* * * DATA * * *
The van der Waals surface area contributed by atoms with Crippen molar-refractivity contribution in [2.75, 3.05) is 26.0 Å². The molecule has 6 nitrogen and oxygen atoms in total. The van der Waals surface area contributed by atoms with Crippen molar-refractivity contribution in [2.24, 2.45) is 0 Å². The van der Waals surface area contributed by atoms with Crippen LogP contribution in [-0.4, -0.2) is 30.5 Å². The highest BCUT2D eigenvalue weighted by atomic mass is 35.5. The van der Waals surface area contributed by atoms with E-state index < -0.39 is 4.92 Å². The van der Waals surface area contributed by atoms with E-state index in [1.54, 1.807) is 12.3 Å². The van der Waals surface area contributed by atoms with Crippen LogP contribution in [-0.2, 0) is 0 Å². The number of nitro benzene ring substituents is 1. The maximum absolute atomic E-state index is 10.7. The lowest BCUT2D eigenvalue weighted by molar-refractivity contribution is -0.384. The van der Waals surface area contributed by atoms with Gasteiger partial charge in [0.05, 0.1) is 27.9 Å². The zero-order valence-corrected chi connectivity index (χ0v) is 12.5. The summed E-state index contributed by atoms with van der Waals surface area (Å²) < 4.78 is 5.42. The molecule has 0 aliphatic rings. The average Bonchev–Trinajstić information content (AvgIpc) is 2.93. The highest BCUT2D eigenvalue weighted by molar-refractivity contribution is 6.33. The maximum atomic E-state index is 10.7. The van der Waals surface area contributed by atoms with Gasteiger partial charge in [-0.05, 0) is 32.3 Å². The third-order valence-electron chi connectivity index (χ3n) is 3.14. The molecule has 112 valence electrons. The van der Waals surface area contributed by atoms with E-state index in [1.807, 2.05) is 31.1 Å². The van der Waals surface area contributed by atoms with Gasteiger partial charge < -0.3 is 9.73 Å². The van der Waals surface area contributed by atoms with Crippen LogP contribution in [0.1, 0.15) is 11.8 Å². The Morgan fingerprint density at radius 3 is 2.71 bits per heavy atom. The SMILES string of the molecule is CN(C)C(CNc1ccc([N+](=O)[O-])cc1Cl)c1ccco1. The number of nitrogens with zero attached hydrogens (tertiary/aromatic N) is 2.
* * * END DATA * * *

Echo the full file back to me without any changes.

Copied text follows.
The van der Waals surface area contributed by atoms with Crippen molar-refractivity contribution in [2.75, 3.05) is 26.0 Å². The molecule has 6 nitrogen and oxygen atoms in total. The van der Waals surface area contributed by atoms with Crippen molar-refractivity contribution in [2.24, 2.45) is 0 Å². The van der Waals surface area contributed by atoms with Crippen LogP contribution in [-0.4, -0.2) is 30.5 Å². The highest BCUT2D eigenvalue weighted by atomic mass is 35.5. The van der Waals surface area contributed by atoms with E-state index < -0.39 is 4.92 Å². The van der Waals surface area contributed by atoms with E-state index in [1.54, 1.807) is 12.3 Å². The van der Waals surface area contributed by atoms with Crippen LogP contribution in [-0.2, 0) is 0 Å². The number of nitro benzene ring substituents is 1. The maximum absolute atomic E-state index is 10.7. The lowest BCUT2D eigenvalue weighted by molar-refractivity contribution is -0.384. The van der Waals surface area contributed by atoms with Gasteiger partial charge in [0.05, 0.1) is 27.9 Å². The zero-order valence-corrected chi connectivity index (χ0v) is 12.5. The summed E-state index contributed by atoms with van der Waals surface area (Å²) < 4.78 is 5.42. The molecule has 0 aliphatic rings. The average Bonchev–Trinajstić information content (AvgIpc) is 2.93. The highest BCUT2D eigenvalue weighted by molar-refractivity contribution is 6.33. The maximum atomic E-state index is 10.7. The van der Waals surface area contributed by atoms with Gasteiger partial charge in [-0.05, 0) is 32.3 Å². The third-order valence-electron chi connectivity index (χ3n) is 3.14. The molecule has 112 valence electrons. The van der Waals surface area contributed by atoms with E-state index in [1.807, 2.05) is 31.1 Å². The van der Waals surface area contributed by atoms with Gasteiger partial charge < -0.3 is 9.73 Å². The van der Waals surface area contributed by atoms with Crippen LogP contribution in [0.1, 0.15) is 11.8 Å². The Morgan fingerprint density at radius 3 is 2.71 bits per heavy atom. The SMILES string of the molecule is CN(C)C(CNc1ccc([N+](=O)[O-])cc1Cl)c1ccco1. The number of nitrogens with zero attached hydrogens (tertiary/aromatic N) is 2.